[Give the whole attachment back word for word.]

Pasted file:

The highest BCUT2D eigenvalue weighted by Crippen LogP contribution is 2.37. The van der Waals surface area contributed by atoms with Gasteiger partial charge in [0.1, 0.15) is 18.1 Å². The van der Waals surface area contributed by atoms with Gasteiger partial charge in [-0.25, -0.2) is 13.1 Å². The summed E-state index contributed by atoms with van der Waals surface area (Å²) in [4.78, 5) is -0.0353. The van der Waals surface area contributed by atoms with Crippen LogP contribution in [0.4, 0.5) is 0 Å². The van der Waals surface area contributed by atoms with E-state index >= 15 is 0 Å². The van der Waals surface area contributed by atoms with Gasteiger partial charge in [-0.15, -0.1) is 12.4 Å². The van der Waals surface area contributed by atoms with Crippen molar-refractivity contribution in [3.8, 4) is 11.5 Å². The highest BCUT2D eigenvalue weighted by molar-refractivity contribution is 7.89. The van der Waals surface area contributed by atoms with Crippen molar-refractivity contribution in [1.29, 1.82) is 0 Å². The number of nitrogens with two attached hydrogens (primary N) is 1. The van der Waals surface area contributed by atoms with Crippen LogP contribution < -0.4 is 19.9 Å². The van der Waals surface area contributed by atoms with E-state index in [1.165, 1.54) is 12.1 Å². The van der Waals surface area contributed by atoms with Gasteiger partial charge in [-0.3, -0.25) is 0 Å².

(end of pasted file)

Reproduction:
The highest BCUT2D eigenvalue weighted by Crippen LogP contribution is 2.37. The van der Waals surface area contributed by atoms with Gasteiger partial charge in [0.1, 0.15) is 18.1 Å². The van der Waals surface area contributed by atoms with Gasteiger partial charge in [-0.25, -0.2) is 13.1 Å². The summed E-state index contributed by atoms with van der Waals surface area (Å²) in [4.78, 5) is -0.0353. The van der Waals surface area contributed by atoms with Crippen LogP contribution in [0.4, 0.5) is 0 Å². The van der Waals surface area contributed by atoms with E-state index >= 15 is 0 Å². The van der Waals surface area contributed by atoms with Gasteiger partial charge in [-0.15, -0.1) is 12.4 Å². The van der Waals surface area contributed by atoms with Crippen molar-refractivity contribution in [3.8, 4) is 11.5 Å². The highest BCUT2D eigenvalue weighted by molar-refractivity contribution is 7.89. The van der Waals surface area contributed by atoms with Crippen molar-refractivity contribution in [1.29, 1.82) is 0 Å². The number of nitrogens with two attached hydrogens (primary N) is 1. The van der Waals surface area contributed by atoms with Crippen LogP contribution < -0.4 is 19.9 Å². The van der Waals surface area contributed by atoms with E-state index in [1.165, 1.54) is 12.1 Å². The van der Waals surface area contributed by atoms with Gasteiger partial charge in [-0.3, -0.25) is 0 Å².